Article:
The New England player has to endure the weather challenges to reach their potential every single year (with at least 7 training months of indoor court time). One of our priorities as a program is to train our athletes to develop offensive skills that will help them differentiate themselves from the players who grow up on environments that include more outdoor training (clay courts, wind, sun, and more). In our minds, even if every player is different and unique, the skills of transitioning to the net, taking a swing volley in the mid court, being able to serve and volley occasionally, having good serve plus one patterns, attacking the opponent’s second serve, using the slice and drop shot at the right time are not only beneficial, but they are almost requirements for our New England based kids in order to shrink the length of points on occasion to put their opponents under more pressure.

When we train, our goal is to continuously create situations in which players have to train these skills while still maintaining a high level of engagement, enjoyment and obviously competitiveness. Our coaching staff really know a lot about the game, and they are incredibly passionate about it, but we try to constantly avoid doing too much talking and allowing for the drills and activities to do most of the teaching. We know that when players are engaged, happy and competitive, they have an easier time reaching a growth mindset that secures daily progress. Coach Jose Higueras is not only one of the great minds of the game of tennis of the past many years, but his approach is one of the reasons why the US is having great success at the professional level. There are many different parts of his approach, but one of the ones that we choose to use most days is that our job is to create an environment that targets growth and progress over simply a lecture from a coach to a kid (in other words, create situations that will do most of the teaching).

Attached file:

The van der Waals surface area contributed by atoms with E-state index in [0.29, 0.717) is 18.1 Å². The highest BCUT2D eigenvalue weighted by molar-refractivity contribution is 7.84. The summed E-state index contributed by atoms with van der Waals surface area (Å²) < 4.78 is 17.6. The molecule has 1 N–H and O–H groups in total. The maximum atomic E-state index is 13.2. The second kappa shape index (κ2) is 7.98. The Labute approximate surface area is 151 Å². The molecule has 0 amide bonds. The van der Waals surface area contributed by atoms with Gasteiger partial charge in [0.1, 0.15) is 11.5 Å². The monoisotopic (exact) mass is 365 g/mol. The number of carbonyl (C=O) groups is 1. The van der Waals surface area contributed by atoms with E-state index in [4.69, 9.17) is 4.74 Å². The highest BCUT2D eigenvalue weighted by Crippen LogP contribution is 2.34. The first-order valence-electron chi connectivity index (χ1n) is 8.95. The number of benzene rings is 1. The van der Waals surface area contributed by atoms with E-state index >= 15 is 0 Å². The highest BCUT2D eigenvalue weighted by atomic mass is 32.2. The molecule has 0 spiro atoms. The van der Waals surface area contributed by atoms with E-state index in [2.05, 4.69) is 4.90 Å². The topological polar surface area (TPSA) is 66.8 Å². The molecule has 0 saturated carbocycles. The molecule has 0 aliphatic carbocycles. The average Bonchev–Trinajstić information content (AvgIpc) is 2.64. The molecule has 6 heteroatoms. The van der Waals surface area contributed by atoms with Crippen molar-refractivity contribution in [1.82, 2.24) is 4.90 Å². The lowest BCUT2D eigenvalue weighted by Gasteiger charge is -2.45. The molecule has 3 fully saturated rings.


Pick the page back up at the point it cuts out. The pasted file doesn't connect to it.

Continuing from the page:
Because of our commitment to growth, we have a constant initiative to praise “good mistakes”. During practices, we are not only looking at what a player might be doing wrong, but we are looking to make the player aware of his good choices even when they don’t bring the immediate result. As a coach and a parent, this is not easy because we know that results and victories are important, but experience tells us that investing on good habits and choices will make the ceiling higher and the enjoyment down the road greater.

Keep the feedback simple, focus on only a few things on each practice or talk, and make sure that the growth mindset is the main focus. We are all in this together.

See you on the courts!!